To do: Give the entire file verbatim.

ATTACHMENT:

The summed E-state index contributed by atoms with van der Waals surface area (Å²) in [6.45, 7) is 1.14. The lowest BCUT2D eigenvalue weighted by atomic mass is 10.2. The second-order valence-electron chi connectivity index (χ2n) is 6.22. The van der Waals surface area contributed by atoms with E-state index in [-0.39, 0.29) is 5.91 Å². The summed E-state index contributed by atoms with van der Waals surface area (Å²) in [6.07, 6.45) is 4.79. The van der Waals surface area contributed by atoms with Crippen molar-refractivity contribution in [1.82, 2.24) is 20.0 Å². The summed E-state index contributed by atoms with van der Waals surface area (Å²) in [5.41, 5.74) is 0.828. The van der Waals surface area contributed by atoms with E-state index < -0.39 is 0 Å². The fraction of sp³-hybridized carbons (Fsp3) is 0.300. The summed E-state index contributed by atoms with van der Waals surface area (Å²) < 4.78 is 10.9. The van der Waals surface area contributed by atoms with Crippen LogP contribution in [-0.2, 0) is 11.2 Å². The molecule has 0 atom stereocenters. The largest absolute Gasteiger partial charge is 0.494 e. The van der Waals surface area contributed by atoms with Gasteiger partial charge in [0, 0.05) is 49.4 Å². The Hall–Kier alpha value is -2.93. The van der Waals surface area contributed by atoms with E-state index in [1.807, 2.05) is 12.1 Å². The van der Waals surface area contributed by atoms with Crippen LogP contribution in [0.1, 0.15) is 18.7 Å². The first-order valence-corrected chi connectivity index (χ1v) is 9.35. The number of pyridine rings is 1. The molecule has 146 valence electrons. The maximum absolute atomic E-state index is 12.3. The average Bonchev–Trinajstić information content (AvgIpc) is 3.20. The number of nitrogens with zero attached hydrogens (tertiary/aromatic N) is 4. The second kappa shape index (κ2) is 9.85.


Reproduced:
The summed E-state index contributed by atoms with van der Waals surface area (Å²) in [6.45, 7) is 1.14. The lowest BCUT2D eigenvalue weighted by atomic mass is 10.2. The second-order valence-electron chi connectivity index (χ2n) is 6.22. The van der Waals surface area contributed by atoms with E-state index in [-0.39, 0.29) is 5.91 Å². The summed E-state index contributed by atoms with van der Waals surface area (Å²) in [6.07, 6.45) is 4.79. The van der Waals surface area contributed by atoms with Crippen molar-refractivity contribution in [1.82, 2.24) is 20.0 Å². The summed E-state index contributed by atoms with van der Waals surface area (Å²) in [5.41, 5.74) is 0.828. The van der Waals surface area contributed by atoms with E-state index < -0.39 is 0 Å². The fraction of sp³-hybridized carbons (Fsp3) is 0.300. The summed E-state index contributed by atoms with van der Waals surface area (Å²) < 4.78 is 10.9. The van der Waals surface area contributed by atoms with Crippen LogP contribution in [-0.2, 0) is 11.2 Å². The molecule has 0 atom stereocenters. The largest absolute Gasteiger partial charge is 0.494 e. The van der Waals surface area contributed by atoms with Gasteiger partial charge in [0, 0.05) is 49.4 Å². The Hall–Kier alpha value is -2.93. The van der Waals surface area contributed by atoms with E-state index in [1.807, 2.05) is 12.1 Å². The van der Waals surface area contributed by atoms with Crippen LogP contribution in [0.1, 0.15) is 18.7 Å². The first-order valence-corrected chi connectivity index (χ1v) is 9.35. The number of pyridine rings is 1. The molecule has 146 valence electrons. The maximum absolute atomic E-state index is 12.3. The average Bonchev–Trinajstić information content (AvgIpc) is 3.20. The number of nitrogens with zero attached hydrogens (tertiary/aromatic N) is 4. The second kappa shape index (κ2) is 9.85.